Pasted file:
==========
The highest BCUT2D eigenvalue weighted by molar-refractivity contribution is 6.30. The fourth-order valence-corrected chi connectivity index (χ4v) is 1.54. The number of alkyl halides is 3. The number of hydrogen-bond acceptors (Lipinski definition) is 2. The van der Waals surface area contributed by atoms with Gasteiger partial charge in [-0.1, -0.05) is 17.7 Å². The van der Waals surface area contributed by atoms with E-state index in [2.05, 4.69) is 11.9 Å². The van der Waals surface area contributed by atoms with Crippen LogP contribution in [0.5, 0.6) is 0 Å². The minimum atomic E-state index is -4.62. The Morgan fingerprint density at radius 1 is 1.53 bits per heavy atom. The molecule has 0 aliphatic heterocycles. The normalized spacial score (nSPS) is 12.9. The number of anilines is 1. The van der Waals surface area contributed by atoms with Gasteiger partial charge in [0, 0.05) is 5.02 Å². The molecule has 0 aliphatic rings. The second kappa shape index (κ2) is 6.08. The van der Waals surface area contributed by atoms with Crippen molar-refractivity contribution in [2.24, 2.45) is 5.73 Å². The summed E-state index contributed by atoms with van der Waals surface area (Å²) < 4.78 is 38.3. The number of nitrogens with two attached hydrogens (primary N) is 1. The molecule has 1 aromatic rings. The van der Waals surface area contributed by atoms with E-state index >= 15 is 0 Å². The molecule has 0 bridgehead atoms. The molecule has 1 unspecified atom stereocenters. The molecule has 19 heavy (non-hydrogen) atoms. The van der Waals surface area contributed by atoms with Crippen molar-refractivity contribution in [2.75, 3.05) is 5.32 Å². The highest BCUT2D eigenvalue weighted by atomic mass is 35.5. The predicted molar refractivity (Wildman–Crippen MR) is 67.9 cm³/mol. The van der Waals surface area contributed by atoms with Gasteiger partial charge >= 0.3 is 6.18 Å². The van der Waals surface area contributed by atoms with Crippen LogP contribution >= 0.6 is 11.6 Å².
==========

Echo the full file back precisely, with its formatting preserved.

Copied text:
The highest BCUT2D eigenvalue weighted by molar-refractivity contribution is 6.30. The fourth-order valence-corrected chi connectivity index (χ4v) is 1.54. The number of alkyl halides is 3. The number of hydrogen-bond acceptors (Lipinski definition) is 2. The van der Waals surface area contributed by atoms with Gasteiger partial charge in [-0.1, -0.05) is 17.7 Å². The van der Waals surface area contributed by atoms with E-state index in [2.05, 4.69) is 11.9 Å². The van der Waals surface area contributed by atoms with Crippen LogP contribution in [0.5, 0.6) is 0 Å². The minimum atomic E-state index is -4.62. The Morgan fingerprint density at radius 1 is 1.53 bits per heavy atom. The molecule has 0 aliphatic heterocycles. The normalized spacial score (nSPS) is 12.9. The number of anilines is 1. The van der Waals surface area contributed by atoms with Gasteiger partial charge in [0, 0.05) is 5.02 Å². The molecule has 0 aliphatic rings. The second kappa shape index (κ2) is 6.08. The van der Waals surface area contributed by atoms with Crippen molar-refractivity contribution in [2.24, 2.45) is 5.73 Å². The summed E-state index contributed by atoms with van der Waals surface area (Å²) < 4.78 is 38.3. The number of nitrogens with two attached hydrogens (primary N) is 1. The molecule has 1 aromatic rings. The van der Waals surface area contributed by atoms with E-state index >= 15 is 0 Å². The molecule has 0 bridgehead atoms. The molecule has 1 unspecified atom stereocenters. The molecule has 19 heavy (non-hydrogen) atoms. The van der Waals surface area contributed by atoms with Crippen molar-refractivity contribution in [2.75, 3.05) is 5.32 Å². The highest BCUT2D eigenvalue weighted by atomic mass is 35.5. The predicted molar refractivity (Wildman–Crippen MR) is 67.9 cm³/mol. The van der Waals surface area contributed by atoms with Gasteiger partial charge >= 0.3 is 6.18 Å². The van der Waals surface area contributed by atoms with Crippen LogP contribution >= 0.6 is 11.6 Å².